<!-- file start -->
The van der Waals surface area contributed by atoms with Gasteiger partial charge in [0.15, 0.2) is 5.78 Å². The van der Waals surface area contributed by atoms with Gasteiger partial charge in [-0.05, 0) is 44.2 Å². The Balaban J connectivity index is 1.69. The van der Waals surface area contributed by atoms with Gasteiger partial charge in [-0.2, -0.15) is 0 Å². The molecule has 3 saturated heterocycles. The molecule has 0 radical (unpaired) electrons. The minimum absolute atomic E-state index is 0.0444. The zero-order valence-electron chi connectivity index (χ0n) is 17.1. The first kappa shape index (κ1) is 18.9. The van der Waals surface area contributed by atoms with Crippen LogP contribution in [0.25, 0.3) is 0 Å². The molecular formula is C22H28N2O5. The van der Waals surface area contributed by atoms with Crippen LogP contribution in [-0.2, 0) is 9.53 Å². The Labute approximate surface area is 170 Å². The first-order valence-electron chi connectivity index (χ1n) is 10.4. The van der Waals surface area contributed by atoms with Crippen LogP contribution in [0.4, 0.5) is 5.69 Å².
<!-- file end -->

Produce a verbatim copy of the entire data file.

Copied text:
The van der Waals surface area contributed by atoms with Gasteiger partial charge in [0.15, 0.2) is 5.78 Å². The van der Waals surface area contributed by atoms with Gasteiger partial charge in [-0.05, 0) is 44.2 Å². The Balaban J connectivity index is 1.69. The van der Waals surface area contributed by atoms with Gasteiger partial charge in [-0.2, -0.15) is 0 Å². The molecule has 3 saturated heterocycles. The molecule has 0 radical (unpaired) electrons. The minimum absolute atomic E-state index is 0.0444. The zero-order valence-electron chi connectivity index (χ0n) is 17.1. The first kappa shape index (κ1) is 18.9. The van der Waals surface area contributed by atoms with Crippen LogP contribution in [0.25, 0.3) is 0 Å². The molecular formula is C22H28N2O5. The van der Waals surface area contributed by atoms with Crippen LogP contribution in [-0.2, 0) is 9.53 Å². The Labute approximate surface area is 170 Å². The first-order valence-electron chi connectivity index (χ1n) is 10.4. The van der Waals surface area contributed by atoms with Crippen LogP contribution in [0.4, 0.5) is 5.69 Å².